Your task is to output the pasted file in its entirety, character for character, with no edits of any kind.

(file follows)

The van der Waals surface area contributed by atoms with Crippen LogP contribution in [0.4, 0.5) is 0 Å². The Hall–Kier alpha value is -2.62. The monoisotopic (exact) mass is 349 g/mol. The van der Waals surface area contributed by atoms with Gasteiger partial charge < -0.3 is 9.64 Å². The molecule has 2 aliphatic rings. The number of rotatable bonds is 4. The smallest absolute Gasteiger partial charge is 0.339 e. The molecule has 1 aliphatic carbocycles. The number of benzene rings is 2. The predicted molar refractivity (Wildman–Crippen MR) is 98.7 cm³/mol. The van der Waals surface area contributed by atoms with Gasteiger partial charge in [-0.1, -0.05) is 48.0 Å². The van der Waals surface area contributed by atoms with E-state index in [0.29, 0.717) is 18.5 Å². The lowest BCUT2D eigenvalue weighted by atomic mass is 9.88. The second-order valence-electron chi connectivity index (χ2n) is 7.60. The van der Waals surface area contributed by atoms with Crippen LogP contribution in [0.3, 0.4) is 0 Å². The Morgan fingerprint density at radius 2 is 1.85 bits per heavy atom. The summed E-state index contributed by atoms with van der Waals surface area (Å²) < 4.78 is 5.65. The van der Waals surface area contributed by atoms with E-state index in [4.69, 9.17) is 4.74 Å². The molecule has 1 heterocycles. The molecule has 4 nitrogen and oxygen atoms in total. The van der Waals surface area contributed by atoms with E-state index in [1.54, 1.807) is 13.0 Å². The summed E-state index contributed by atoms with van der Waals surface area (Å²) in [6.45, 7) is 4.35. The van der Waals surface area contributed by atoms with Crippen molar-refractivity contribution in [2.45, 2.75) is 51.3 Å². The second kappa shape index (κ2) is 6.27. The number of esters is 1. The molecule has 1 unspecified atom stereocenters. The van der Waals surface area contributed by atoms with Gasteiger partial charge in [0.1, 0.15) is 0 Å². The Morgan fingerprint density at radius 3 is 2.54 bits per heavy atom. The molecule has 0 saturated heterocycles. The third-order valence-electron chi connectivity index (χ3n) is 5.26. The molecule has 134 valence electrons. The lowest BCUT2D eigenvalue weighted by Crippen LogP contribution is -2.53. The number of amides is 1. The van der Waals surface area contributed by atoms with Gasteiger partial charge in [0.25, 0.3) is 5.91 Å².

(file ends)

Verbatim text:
The van der Waals surface area contributed by atoms with Crippen LogP contribution in [0.4, 0.5) is 0 Å². The Hall–Kier alpha value is -2.62. The monoisotopic (exact) mass is 349 g/mol. The van der Waals surface area contributed by atoms with Gasteiger partial charge < -0.3 is 9.64 Å². The molecule has 2 aliphatic rings. The number of rotatable bonds is 4. The smallest absolute Gasteiger partial charge is 0.339 e. The molecule has 1 aliphatic carbocycles. The number of benzene rings is 2. The predicted molar refractivity (Wildman–Crippen MR) is 98.7 cm³/mol. The van der Waals surface area contributed by atoms with Gasteiger partial charge in [-0.1, -0.05) is 48.0 Å². The van der Waals surface area contributed by atoms with E-state index in [0.29, 0.717) is 18.5 Å². The lowest BCUT2D eigenvalue weighted by atomic mass is 9.88. The second-order valence-electron chi connectivity index (χ2n) is 7.60. The van der Waals surface area contributed by atoms with Crippen LogP contribution in [0.3, 0.4) is 0 Å². The Morgan fingerprint density at radius 2 is 1.85 bits per heavy atom. The summed E-state index contributed by atoms with van der Waals surface area (Å²) < 4.78 is 5.65. The van der Waals surface area contributed by atoms with E-state index in [4.69, 9.17) is 4.74 Å². The molecule has 1 heterocycles. The molecule has 4 nitrogen and oxygen atoms in total. The van der Waals surface area contributed by atoms with E-state index in [1.54, 1.807) is 13.0 Å². The summed E-state index contributed by atoms with van der Waals surface area (Å²) in [6.45, 7) is 4.35. The van der Waals surface area contributed by atoms with Crippen molar-refractivity contribution in [2.45, 2.75) is 51.3 Å². The second kappa shape index (κ2) is 6.27. The number of esters is 1. The molecule has 1 unspecified atom stereocenters. The van der Waals surface area contributed by atoms with Gasteiger partial charge in [0.1, 0.15) is 0 Å². The Morgan fingerprint density at radius 3 is 2.54 bits per heavy atom. The molecule has 0 saturated heterocycles. The third-order valence-electron chi connectivity index (χ3n) is 5.26. The molecule has 134 valence electrons. The lowest BCUT2D eigenvalue weighted by Crippen LogP contribution is -2.53. The number of amides is 1. The van der Waals surface area contributed by atoms with Gasteiger partial charge in [0.25, 0.3) is 5.91 Å².